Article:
HBO is wasting no time putting together Game Change, an original TV movie based on the events of the 2008 presidential election. The cable network has announced that Julianne Moore (The Kids Are All Right) will play former Alaska governor and Republican vice-presidential candidate, Sarah Palin.
Game Change: Obama and the Clintons, McCain and Palin, and the Race of a Lifetime is a book by John Heilemann and Mark Halperin, and became a bestseller when it hit newsstands last year. The HBO adaptation will be directed by Jay Roach and written by Danny Strong, both of whom worked on HBO's Recount, a dramatization of the Bush/Gore election recount in Florida in 2000.
The casting of Moore sends a message that HBO is putting serious effort into the the project; Moore is prolific enough to be a real draw for the movie. Her biggest film in the last year was the independent comedy-drama The Kids Are All Right, nominated for 4 Academy Awards and winner of the Golden Globe for Best Comedy. Moore's been involved in some high-profile TV projects as of late, playing an arc on NBC's 30 Rock and a cameo of her signature role on As The World Turns.
No other cast members have been announced by HBO - no mention of who will be playing President Obama, President Clinton or Senator McCain. That could mean one of two things: that Moore is the highest-profile actor that Game Change is likely to secure (a possibility), or that the screenplay will focus particularly on Sarah Palin. The latter seems more likely to me; Palin gained a lot of clout and publicity from the 2008 election, even in defeat.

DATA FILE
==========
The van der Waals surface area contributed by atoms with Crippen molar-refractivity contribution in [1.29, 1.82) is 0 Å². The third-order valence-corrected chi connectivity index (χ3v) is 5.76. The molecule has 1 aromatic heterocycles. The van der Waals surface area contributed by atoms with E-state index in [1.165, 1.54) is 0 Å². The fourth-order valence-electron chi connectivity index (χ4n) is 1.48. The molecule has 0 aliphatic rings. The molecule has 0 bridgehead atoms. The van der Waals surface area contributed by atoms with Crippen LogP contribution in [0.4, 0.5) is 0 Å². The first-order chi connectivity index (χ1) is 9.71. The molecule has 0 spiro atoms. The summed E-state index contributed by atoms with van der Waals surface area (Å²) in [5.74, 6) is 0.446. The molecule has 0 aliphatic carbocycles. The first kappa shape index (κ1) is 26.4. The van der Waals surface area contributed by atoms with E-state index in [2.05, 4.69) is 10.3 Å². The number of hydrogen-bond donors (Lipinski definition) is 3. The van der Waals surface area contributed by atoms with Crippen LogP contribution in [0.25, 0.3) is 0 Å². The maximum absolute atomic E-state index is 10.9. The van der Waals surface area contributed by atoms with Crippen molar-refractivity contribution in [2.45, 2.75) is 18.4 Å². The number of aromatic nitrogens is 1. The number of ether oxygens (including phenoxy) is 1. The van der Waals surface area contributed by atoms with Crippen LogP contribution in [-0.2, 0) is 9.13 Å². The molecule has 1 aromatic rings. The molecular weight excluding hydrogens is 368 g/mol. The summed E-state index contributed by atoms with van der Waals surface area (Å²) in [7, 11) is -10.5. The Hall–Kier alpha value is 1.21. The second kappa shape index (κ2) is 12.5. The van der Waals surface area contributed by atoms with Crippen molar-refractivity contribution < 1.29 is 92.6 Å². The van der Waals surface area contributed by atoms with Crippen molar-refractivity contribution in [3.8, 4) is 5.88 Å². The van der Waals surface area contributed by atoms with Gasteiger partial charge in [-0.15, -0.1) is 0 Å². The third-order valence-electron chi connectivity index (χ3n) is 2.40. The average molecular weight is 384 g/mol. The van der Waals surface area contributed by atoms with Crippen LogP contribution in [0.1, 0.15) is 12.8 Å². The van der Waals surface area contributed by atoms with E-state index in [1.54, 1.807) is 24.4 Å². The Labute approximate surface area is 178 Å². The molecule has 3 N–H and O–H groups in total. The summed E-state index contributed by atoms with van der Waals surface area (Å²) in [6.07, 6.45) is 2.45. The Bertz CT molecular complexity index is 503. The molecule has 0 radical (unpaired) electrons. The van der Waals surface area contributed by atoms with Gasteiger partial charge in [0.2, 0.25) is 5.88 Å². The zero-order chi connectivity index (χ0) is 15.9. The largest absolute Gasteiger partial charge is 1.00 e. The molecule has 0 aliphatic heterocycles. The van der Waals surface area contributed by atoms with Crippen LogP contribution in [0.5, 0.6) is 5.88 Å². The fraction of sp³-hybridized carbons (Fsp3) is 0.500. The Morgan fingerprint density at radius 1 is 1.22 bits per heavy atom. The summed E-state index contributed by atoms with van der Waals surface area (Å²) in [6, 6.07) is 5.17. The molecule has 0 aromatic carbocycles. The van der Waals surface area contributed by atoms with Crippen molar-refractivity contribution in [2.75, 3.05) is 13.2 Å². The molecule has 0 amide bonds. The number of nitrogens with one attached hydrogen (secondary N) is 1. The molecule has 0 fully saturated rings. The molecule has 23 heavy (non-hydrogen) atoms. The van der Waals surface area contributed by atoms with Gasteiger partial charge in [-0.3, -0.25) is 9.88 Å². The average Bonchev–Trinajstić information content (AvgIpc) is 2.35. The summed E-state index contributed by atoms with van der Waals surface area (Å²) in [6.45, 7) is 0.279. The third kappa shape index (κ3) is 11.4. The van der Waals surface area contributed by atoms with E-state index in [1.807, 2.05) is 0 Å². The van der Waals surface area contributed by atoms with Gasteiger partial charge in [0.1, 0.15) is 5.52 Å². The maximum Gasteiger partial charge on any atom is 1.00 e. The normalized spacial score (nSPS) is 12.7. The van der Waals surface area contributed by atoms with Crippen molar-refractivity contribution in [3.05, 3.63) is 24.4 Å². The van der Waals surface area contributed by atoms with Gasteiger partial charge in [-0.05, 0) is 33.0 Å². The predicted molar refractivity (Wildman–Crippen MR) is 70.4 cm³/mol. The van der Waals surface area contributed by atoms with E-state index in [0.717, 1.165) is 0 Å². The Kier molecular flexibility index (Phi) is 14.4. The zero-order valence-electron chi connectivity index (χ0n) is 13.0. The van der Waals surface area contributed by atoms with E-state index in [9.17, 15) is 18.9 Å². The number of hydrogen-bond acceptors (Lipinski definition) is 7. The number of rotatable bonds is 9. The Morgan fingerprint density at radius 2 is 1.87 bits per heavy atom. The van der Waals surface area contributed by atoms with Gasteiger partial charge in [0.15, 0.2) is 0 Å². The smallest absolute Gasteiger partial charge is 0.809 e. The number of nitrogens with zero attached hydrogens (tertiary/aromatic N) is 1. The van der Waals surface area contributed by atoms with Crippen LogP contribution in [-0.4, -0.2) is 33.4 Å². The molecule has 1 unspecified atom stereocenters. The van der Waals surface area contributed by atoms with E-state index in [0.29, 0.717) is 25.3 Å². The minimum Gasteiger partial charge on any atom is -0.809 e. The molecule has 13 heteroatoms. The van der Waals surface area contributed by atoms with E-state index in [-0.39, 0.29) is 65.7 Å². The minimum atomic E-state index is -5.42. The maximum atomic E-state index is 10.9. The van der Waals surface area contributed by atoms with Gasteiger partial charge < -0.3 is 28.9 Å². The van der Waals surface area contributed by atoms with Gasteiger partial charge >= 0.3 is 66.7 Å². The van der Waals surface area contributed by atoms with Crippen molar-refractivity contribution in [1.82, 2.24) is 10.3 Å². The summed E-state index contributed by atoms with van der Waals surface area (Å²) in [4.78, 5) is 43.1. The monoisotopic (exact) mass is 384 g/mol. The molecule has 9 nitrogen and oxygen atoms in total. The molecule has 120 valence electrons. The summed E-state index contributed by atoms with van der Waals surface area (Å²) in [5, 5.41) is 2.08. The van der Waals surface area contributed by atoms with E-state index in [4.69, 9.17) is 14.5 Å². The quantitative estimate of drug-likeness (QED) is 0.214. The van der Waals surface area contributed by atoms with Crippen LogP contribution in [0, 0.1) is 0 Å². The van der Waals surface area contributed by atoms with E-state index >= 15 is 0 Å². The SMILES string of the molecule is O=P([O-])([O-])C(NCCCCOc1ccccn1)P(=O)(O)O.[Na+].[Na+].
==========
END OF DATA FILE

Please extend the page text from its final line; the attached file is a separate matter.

The real Palin has since left her position as the governor of Alaska and hosted Sarah Palin's Alaska, a nature program on TLC. She is a contributor to Fox News, and speaks regularly on conservative issues nationwide. She's still active in the Republican Party and the Tea Party movement, and many political commentators consider her the prime candidate for the 2012 Republican presidential ticket.
The quick turn-around for Game Change indicates a clear intent by HBO and its producers: they want to capitalize on the buzz leading up to the 2012 election. It's a gutsy move in a political environment as divisive as the current one. Don't forget that The Kennedys, a dramatization of events fifty years past, failed to find a single major American distributor (the miniseries will be broadcast on independent network, ReelzChannel.)
It will be interesting to see how such recent events - many of which are still affecting the national political spectrum - will be handled in Game Change.
Source: TV Line